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I have a C++ templated class

// Definition
template <typename T>
class MyCLass {
  typedef typename T::S MyS; // <-- This is a dependent type from the template one
  MyS operator()(const MyS& x);

// Implementation
template <typename T>
MyCLass<T>::MyS MyClass<T>::operator()(const MyClass<T>::MyS& x) {...}

What I want is that overloaded operator operator() behaves differently when MyS is double.

I thought about specialization, but how to do in this case considering that the specialization should act on a type-dependent type? Thankyou

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2 Answers 2

up vote 3 down vote accepted

You could forward the work to some private overloaded function:

template <typename T>
class MyCLass {
  typedef typename T::S MyS;
  MyS operator()(const MyS& x) { return operator_impl(x); }

  template<typename U>
  U operator_impl(const U& x);

  double operator_impl(double x);
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Yeah I thought about something like this, but it seems so redoundant approach... –  Andry Sep 17 '13 at 8:40
Overloading is far less redundant than template specializations in my book, YMMV. –  jrok Sep 17 '13 at 8:42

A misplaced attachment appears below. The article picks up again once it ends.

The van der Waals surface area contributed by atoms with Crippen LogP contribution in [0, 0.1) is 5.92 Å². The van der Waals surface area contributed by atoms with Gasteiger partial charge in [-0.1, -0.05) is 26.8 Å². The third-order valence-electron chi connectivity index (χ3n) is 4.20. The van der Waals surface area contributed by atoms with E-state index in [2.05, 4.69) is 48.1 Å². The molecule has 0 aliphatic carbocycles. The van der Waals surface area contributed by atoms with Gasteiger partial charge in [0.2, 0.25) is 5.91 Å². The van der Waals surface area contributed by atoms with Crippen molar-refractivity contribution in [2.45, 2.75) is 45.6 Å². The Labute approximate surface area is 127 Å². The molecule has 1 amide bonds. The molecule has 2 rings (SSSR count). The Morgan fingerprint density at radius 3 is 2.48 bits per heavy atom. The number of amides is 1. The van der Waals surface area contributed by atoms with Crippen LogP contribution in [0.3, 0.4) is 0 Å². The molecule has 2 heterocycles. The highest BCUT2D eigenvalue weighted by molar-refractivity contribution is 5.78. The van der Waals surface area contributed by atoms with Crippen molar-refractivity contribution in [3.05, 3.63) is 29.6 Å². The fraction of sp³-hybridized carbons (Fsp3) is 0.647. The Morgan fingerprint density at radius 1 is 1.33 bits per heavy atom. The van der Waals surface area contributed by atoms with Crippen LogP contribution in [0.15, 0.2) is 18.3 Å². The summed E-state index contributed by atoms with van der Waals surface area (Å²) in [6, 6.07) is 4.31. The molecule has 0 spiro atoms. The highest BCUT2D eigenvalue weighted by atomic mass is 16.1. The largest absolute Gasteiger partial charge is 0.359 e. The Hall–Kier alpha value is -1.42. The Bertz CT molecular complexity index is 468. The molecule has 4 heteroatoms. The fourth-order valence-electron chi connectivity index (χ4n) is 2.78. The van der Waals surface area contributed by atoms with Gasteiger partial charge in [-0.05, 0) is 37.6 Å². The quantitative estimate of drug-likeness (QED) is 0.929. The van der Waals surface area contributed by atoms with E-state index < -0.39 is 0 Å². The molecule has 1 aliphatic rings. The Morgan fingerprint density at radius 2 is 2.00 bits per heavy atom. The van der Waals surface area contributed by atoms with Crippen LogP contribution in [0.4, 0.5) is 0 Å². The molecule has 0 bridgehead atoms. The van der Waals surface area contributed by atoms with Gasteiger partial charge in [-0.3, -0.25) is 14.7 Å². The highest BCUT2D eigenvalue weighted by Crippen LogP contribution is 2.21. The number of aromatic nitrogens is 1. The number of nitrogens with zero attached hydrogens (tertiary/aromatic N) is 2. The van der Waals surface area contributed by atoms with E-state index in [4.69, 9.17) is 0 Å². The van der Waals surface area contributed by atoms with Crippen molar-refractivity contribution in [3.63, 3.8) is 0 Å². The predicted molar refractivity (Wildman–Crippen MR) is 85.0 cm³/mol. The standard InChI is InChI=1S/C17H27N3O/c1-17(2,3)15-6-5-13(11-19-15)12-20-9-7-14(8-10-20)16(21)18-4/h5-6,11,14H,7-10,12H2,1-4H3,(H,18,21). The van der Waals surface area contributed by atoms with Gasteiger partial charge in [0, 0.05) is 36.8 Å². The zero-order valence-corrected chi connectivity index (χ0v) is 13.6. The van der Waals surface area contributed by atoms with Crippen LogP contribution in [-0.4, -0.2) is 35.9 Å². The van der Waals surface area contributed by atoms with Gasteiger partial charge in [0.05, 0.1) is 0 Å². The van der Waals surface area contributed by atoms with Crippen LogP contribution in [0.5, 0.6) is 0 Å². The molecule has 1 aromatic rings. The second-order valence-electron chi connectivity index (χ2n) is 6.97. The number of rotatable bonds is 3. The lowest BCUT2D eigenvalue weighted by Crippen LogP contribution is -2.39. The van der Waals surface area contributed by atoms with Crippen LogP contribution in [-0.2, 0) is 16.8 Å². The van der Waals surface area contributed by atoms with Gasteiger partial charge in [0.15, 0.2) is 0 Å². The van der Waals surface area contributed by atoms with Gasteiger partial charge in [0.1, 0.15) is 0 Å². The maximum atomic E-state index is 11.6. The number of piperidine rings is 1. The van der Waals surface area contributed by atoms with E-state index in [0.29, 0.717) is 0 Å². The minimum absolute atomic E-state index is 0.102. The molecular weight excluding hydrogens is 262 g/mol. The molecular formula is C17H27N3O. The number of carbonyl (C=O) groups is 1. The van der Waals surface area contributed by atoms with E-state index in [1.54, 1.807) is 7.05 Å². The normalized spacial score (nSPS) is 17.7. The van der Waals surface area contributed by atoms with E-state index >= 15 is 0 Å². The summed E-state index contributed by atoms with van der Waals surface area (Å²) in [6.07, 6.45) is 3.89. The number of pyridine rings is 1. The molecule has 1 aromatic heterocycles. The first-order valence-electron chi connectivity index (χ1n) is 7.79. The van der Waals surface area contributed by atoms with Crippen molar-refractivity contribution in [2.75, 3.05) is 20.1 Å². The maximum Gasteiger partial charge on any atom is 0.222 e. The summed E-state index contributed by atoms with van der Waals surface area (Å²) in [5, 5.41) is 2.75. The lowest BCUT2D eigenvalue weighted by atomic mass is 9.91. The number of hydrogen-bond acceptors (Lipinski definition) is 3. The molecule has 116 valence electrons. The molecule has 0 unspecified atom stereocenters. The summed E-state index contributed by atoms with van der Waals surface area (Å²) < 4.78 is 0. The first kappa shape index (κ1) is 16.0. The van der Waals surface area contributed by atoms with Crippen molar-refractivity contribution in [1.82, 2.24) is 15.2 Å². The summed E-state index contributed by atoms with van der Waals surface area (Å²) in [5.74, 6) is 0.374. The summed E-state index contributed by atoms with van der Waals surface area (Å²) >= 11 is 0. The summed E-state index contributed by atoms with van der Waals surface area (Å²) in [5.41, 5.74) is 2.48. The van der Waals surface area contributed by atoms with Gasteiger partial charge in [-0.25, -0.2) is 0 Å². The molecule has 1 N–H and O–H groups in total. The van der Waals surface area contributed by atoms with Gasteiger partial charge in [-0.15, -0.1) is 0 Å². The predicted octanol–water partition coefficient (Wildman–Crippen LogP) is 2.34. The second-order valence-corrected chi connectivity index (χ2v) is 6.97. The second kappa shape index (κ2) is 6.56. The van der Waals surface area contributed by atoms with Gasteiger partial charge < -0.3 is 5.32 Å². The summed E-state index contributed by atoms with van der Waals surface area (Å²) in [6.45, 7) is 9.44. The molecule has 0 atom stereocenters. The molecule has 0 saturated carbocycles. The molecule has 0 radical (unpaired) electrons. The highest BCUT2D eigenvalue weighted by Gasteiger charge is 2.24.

But how about the style of your specialization... you did overload the function... is it another way to get specialization??? Cause I am trying this way but the way I do the compiler gets angry... –  Andry Sep 17 '13 at 9:11
This is the question I created for the problem I mentioned you before:… –  Andry Sep 17 '13 at 9:19
Another way is the one Yuushi showed. You could make the function a template and conditionaly enable overloads with enable_if. –  jrok Sep 17 '13 at 9:20

You can solve this by introducing an extra default parameter:

template <typename T, typename Usual = typename T::S>
class MyClass { ... };

Then you can specialize using a double:

template <typename T>
class MyClass<T, double> { ... }
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